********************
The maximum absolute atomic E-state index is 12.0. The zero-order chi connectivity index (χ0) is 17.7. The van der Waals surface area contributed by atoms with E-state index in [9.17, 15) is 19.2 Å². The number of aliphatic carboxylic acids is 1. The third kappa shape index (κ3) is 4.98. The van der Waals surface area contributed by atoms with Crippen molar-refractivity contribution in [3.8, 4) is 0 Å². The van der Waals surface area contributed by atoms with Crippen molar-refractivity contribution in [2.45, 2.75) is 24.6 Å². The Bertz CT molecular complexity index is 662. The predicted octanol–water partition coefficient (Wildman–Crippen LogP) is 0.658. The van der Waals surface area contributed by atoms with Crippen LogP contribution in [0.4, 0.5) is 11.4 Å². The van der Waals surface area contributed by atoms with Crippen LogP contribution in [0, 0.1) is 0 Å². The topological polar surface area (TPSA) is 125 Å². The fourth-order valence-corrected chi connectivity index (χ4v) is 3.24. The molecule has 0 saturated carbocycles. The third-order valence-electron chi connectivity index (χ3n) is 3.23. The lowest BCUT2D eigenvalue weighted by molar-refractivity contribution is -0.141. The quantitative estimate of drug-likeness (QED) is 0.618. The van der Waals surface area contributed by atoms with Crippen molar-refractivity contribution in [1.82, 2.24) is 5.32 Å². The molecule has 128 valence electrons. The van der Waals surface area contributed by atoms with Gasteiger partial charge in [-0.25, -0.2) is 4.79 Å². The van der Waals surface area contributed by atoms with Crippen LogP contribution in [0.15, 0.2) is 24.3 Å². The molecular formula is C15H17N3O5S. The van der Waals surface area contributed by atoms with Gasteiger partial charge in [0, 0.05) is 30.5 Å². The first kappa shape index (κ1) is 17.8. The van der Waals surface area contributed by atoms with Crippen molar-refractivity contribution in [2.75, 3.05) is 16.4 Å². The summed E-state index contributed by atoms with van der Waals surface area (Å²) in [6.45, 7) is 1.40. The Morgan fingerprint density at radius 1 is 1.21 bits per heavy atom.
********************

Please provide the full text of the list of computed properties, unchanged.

The maximum absolute atomic E-state index is 12.0. The zero-order chi connectivity index (χ0) is 17.7. The van der Waals surface area contributed by atoms with E-state index in [9.17, 15) is 19.2 Å². The number of aliphatic carboxylic acids is 1. The third kappa shape index (κ3) is 4.98. The van der Waals surface area contributed by atoms with Crippen molar-refractivity contribution in [3.8, 4) is 0 Å². The van der Waals surface area contributed by atoms with Crippen molar-refractivity contribution in [2.45, 2.75) is 24.6 Å². The Bertz CT molecular complexity index is 662. The predicted octanol–water partition coefficient (Wildman–Crippen LogP) is 0.658. The van der Waals surface area contributed by atoms with Crippen LogP contribution in [0.4, 0.5) is 11.4 Å². The van der Waals surface area contributed by atoms with Crippen LogP contribution in [0, 0.1) is 0 Å². The topological polar surface area (TPSA) is 125 Å². The fourth-order valence-corrected chi connectivity index (χ4v) is 3.24. The molecule has 0 saturated carbocycles. The third-order valence-electron chi connectivity index (χ3n) is 3.23. The lowest BCUT2D eigenvalue weighted by molar-refractivity contribution is -0.141. The quantitative estimate of drug-likeness (QED) is 0.618. The van der Waals surface area contributed by atoms with Crippen molar-refractivity contribution in [1.82, 2.24) is 5.32 Å². The molecule has 128 valence electrons. The van der Waals surface area contributed by atoms with Gasteiger partial charge in [-0.25, -0.2) is 4.79 Å². The van der Waals surface area contributed by atoms with Crippen LogP contribution in [0.15, 0.2) is 24.3 Å². The molecular formula is C15H17N3O5S. The van der Waals surface area contributed by atoms with Gasteiger partial charge in [0, 0.05) is 30.5 Å². The first kappa shape index (κ1) is 17.8. The van der Waals surface area contributed by atoms with Crippen molar-refractivity contribution in [2.75, 3.05) is 16.4 Å². The summed E-state index contributed by atoms with van der Waals surface area (Å²) in [6.45, 7) is 1.40. The Morgan fingerprint density at radius 1 is 1.21 bits per heavy atom.